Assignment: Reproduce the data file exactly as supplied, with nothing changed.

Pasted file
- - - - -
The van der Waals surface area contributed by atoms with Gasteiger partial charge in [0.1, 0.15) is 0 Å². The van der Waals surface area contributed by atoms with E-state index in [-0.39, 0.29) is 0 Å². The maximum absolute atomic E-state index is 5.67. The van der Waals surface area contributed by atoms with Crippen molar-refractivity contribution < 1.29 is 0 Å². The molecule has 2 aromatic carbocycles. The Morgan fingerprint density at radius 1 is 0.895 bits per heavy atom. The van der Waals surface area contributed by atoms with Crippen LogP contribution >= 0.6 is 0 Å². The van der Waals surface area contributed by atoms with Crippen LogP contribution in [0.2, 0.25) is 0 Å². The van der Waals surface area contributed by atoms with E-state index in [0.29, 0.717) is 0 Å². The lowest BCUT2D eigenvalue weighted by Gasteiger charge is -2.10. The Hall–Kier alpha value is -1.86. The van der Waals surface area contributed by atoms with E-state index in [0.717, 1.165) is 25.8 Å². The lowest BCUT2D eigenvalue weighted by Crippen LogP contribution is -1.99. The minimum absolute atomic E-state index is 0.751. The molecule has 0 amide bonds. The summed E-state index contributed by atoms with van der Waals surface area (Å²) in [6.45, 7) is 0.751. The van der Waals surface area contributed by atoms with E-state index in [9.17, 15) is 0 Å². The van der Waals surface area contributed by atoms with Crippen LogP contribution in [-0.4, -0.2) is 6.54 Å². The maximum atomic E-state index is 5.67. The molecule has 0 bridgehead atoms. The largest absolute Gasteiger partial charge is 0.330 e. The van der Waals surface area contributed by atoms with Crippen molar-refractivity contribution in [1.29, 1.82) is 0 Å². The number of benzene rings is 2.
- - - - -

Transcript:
The van der Waals surface area contributed by atoms with Gasteiger partial charge in [0.1, 0.15) is 0 Å². The van der Waals surface area contributed by atoms with E-state index in [-0.39, 0.29) is 0 Å². The maximum absolute atomic E-state index is 5.67. The van der Waals surface area contributed by atoms with Crippen molar-refractivity contribution < 1.29 is 0 Å². The molecule has 2 aromatic carbocycles. The Morgan fingerprint density at radius 1 is 0.895 bits per heavy atom. The van der Waals surface area contributed by atoms with Crippen LogP contribution >= 0.6 is 0 Å². The van der Waals surface area contributed by atoms with Crippen LogP contribution in [0.2, 0.25) is 0 Å². The van der Waals surface area contributed by atoms with E-state index in [0.29, 0.717) is 0 Å². The lowest BCUT2D eigenvalue weighted by Gasteiger charge is -2.10. The Hall–Kier alpha value is -1.86. The van der Waals surface area contributed by atoms with E-state index in [0.717, 1.165) is 25.8 Å². The lowest BCUT2D eigenvalue weighted by Crippen LogP contribution is -1.99. The minimum absolute atomic E-state index is 0.751. The molecule has 0 amide bonds. The summed E-state index contributed by atoms with van der Waals surface area (Å²) in [6.45, 7) is 0.751. The van der Waals surface area contributed by atoms with E-state index in [9.17, 15) is 0 Å². The van der Waals surface area contributed by atoms with Crippen LogP contribution in [-0.4, -0.2) is 6.54 Å². The maximum atomic E-state index is 5.67. The molecule has 0 bridgehead atoms. The largest absolute Gasteiger partial charge is 0.330 e. The van der Waals surface area contributed by atoms with Crippen molar-refractivity contribution in [1.29, 1.82) is 0 Å². The number of benzene rings is 2.